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Re: Reified modules, module = environment?

This page is part of the web mail archives of SRFI 83 from before July 7th, 2015. The new archives for SRFI 83 contain all messages, not just those from before July 7th, 2015.

On Tue, 10 Jan 2006 atehwa@xxxxxxxx wrote:

>I'm not sure what to think about this proposal.  On the one hand, it
>provides a long-yearned facility with a standard syntax, simple, easy to
>understand and relatively generic.  On the other hand, it is
>un-Scheme-like in many ways -- probably because many of the existing
>implementations, after which this SRFI has been modelled, are that too.
>Modules are not objects.  They are identified by strings, not even
>symbols.  The syntax doesn't seem to be very generic nor neutral about
>execution phases: it presupposes there to be two.  The library system is
>accessible to neither phase; both phases must operate "within it".  The
>syntax is not integrated with the core language, but is an add-on.

I have something of the same issue.  It seems strange and un-lispy to
see such a strong type restrictions on things like module identifiers,
and also strange and unschemely to be introducing new objects (modules)
into the language without making them first-class (can be returned from
functions, stored in structures, etc).  Opacity is directly at odds,
from first principles, with the reflective and analytic and code-walking
properties that have made lisps into such strong languages historically,
and the module system syntax comes with many many restrictions that IMO
do not belong in a language that tries so hard to remove such restrictions
from all other expressions.

> What I find particularly problematic is that here _protocol_ is
> specified before _mechanism_.  First-class reified continuations were
> specified before exception and indeterminism facilities, because
> continuations are the mechanism, and exceptions are a protocol for using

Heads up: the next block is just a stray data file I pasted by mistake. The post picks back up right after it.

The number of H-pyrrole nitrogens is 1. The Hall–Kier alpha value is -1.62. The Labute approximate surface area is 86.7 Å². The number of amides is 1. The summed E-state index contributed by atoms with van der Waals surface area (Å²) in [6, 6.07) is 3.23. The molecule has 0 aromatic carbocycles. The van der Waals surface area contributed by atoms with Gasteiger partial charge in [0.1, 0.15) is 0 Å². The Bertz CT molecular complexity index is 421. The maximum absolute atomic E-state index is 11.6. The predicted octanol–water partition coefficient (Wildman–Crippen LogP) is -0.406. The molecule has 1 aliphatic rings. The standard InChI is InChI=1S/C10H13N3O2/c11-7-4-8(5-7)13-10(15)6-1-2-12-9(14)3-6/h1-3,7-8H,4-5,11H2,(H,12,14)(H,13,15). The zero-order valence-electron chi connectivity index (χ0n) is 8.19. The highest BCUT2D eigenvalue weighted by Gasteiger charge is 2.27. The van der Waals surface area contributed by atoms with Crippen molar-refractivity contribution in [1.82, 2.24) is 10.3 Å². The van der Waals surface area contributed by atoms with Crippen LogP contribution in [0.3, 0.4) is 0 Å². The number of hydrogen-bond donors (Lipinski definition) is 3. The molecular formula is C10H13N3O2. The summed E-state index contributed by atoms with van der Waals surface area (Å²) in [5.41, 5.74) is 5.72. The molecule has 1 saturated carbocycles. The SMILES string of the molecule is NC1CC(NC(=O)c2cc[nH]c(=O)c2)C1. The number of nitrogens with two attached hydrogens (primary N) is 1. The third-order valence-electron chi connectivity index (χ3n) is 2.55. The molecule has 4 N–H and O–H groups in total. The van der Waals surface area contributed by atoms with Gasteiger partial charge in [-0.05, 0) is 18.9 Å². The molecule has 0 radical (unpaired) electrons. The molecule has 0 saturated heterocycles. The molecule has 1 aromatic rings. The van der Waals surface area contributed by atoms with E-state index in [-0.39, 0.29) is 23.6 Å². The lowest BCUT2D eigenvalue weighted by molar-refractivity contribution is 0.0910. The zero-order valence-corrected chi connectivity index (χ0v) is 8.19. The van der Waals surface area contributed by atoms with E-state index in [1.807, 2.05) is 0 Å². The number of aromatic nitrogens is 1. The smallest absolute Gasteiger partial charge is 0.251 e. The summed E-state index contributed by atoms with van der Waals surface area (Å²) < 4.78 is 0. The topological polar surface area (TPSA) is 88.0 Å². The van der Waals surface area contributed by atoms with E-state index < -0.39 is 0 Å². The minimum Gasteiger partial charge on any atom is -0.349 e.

> that mechanism.  Vectors were specified before records, because vectors
> are the mechanism and records are a protocol for using that mechanism.
> Admittedly, define-syntax (a protocol) was specified before specifying
> what syntax transformers are, but now we have Andre's simple, elegant
> and versatile macro mechanism that allows us to bring syntax and syntax
> transformers back into the realm of Scheme basic data types.

It's a good and worthy thought.  But what simple and clean mechanism
suffices for the implementation of modules as a protocol?  (I believe
that first-class mutable environments, which are consistent with
R5RS's requirements for environments, do suffice, btw...)

> Remember this sentence?  "Programming languages should be designed not
> by piling feature on top of feature, but by removing the weaknesses and
> restrictions that make additional features appear necessary."  Scheme
> people should think as much as possible how to provide a powerful enough
> core that extensions can be made in Scheme.

I think so.  But I also think that a particular protocol/implementation
of modules should be provided and standardized on, simply for the sake
of portable code.

> It happens that R5RS already has a facility that _almost_ implements
> modules.  This facility is called an "environment".  Environments
> contain values for symbols, exactly like modules do.  They only lack a
> few properties to be used as full-fledged modules: the ability to create
> new, empty environments and the possibility to query an environment for
> the bindings it contains.  If we continue on the track now chosen, we
> will have a language full of half-fledged utilities, all somewhat
> similar, all restricted in different ways: environments, modules, hash
> tables, objects, and records.

There is one additional, and very important, facility required of
mutable environments if we intend to use them as a mechanism for
implementing modules -- we need to be able to make syntactic bindings
in our modules visible to code.

> That's not a nice state to be in.  How about specifying the mechanism in
> the report, and leave protocol to SRFI's?  It's slow, but that's the
> Scheme way, at least it has been.

I think that SRFI's are probably the wrong venue for standardizing.  I
would look to R6RS for a fundamental mechanism that *allows* the implementation
of module systems, and also a standard or default module system.